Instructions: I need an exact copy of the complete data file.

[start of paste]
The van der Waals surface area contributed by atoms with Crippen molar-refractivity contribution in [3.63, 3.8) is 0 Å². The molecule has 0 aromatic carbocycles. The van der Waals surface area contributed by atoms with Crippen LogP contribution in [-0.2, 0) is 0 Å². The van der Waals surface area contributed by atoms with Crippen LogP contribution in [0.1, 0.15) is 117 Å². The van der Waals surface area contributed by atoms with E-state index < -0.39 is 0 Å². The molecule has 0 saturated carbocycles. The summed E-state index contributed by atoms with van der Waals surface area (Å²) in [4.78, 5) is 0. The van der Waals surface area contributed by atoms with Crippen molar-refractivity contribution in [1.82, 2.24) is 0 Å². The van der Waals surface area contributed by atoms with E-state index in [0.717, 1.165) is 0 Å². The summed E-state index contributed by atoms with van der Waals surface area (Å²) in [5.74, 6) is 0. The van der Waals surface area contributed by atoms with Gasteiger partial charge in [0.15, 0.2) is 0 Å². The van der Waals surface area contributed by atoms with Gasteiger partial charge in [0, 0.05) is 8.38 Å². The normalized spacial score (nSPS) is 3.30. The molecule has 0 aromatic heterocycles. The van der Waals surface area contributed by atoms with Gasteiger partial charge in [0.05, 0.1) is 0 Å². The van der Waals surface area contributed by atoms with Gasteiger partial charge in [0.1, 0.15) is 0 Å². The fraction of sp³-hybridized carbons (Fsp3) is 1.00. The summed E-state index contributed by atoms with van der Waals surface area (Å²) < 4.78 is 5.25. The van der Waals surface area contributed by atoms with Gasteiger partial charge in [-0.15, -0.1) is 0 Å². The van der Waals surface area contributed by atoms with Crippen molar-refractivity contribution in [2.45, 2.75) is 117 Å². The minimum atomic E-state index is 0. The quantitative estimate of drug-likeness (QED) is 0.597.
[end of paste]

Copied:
The van der Waals surface area contributed by atoms with Crippen molar-refractivity contribution in [3.63, 3.8) is 0 Å². The molecule has 0 aromatic carbocycles. The van der Waals surface area contributed by atoms with Crippen LogP contribution in [-0.2, 0) is 0 Å². The van der Waals surface area contributed by atoms with Crippen LogP contribution in [0.1, 0.15) is 117 Å². The van der Waals surface area contributed by atoms with E-state index < -0.39 is 0 Å². The molecule has 0 saturated carbocycles. The summed E-state index contributed by atoms with van der Waals surface area (Å²) in [4.78, 5) is 0. The van der Waals surface area contributed by atoms with Crippen molar-refractivity contribution in [1.82, 2.24) is 0 Å². The van der Waals surface area contributed by atoms with E-state index in [0.717, 1.165) is 0 Å². The summed E-state index contributed by atoms with van der Waals surface area (Å²) in [5.74, 6) is 0. The van der Waals surface area contributed by atoms with Gasteiger partial charge in [0.15, 0.2) is 0 Å². The van der Waals surface area contributed by atoms with Gasteiger partial charge in [0, 0.05) is 8.38 Å². The normalized spacial score (nSPS) is 3.30. The molecule has 0 aromatic heterocycles. The van der Waals surface area contributed by atoms with Gasteiger partial charge in [0.05, 0.1) is 0 Å². The van der Waals surface area contributed by atoms with Gasteiger partial charge in [0.1, 0.15) is 0 Å². The fraction of sp³-hybridized carbons (Fsp3) is 1.00. The summed E-state index contributed by atoms with van der Waals surface area (Å²) < 4.78 is 5.25. The van der Waals surface area contributed by atoms with Gasteiger partial charge in [-0.15, -0.1) is 0 Å². The van der Waals surface area contributed by atoms with Crippen molar-refractivity contribution in [2.45, 2.75) is 117 Å². The minimum atomic E-state index is 0. The quantitative estimate of drug-likeness (QED) is 0.597.